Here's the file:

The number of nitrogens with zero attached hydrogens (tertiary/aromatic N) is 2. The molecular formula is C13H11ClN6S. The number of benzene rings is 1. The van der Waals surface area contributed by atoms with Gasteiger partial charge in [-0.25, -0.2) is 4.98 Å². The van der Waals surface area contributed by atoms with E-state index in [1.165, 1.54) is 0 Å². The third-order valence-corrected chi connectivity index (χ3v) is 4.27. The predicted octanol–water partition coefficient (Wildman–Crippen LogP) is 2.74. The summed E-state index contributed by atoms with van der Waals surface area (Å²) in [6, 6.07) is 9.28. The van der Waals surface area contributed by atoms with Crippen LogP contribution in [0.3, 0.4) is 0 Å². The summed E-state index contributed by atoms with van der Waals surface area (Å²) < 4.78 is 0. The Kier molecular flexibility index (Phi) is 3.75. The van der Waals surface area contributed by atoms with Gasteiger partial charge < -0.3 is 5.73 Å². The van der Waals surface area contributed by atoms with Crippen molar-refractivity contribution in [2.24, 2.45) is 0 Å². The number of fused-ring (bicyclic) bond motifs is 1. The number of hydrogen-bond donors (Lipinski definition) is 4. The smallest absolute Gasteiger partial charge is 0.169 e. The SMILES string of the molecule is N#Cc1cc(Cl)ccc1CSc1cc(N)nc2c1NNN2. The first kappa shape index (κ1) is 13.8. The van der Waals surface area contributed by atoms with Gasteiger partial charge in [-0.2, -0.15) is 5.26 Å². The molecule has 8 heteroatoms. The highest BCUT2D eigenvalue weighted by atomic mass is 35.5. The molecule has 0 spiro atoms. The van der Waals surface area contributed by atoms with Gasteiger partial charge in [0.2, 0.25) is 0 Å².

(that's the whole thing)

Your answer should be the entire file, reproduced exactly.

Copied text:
The number of nitrogens with zero attached hydrogens (tertiary/aromatic N) is 2. The molecular formula is C13H11ClN6S. The number of benzene rings is 1. The van der Waals surface area contributed by atoms with Gasteiger partial charge in [-0.25, -0.2) is 4.98 Å². The van der Waals surface area contributed by atoms with E-state index in [1.165, 1.54) is 0 Å². The third-order valence-corrected chi connectivity index (χ3v) is 4.27. The predicted octanol–water partition coefficient (Wildman–Crippen LogP) is 2.74. The summed E-state index contributed by atoms with van der Waals surface area (Å²) in [6, 6.07) is 9.28. The van der Waals surface area contributed by atoms with Crippen LogP contribution in [0.3, 0.4) is 0 Å². The summed E-state index contributed by atoms with van der Waals surface area (Å²) < 4.78 is 0. The Kier molecular flexibility index (Phi) is 3.75. The van der Waals surface area contributed by atoms with Gasteiger partial charge < -0.3 is 5.73 Å². The van der Waals surface area contributed by atoms with Crippen molar-refractivity contribution in [2.24, 2.45) is 0 Å². The number of fused-ring (bicyclic) bond motifs is 1. The number of hydrogen-bond donors (Lipinski definition) is 4. The smallest absolute Gasteiger partial charge is 0.169 e. The SMILES string of the molecule is N#Cc1cc(Cl)ccc1CSc1cc(N)nc2c1NNN2. The first kappa shape index (κ1) is 13.8. The van der Waals surface area contributed by atoms with Gasteiger partial charge in [-0.2, -0.15) is 5.26 Å². The molecule has 8 heteroatoms. The highest BCUT2D eigenvalue weighted by atomic mass is 35.5. The molecule has 0 spiro atoms. The van der Waals surface area contributed by atoms with Gasteiger partial charge in [0.2, 0.25) is 0 Å².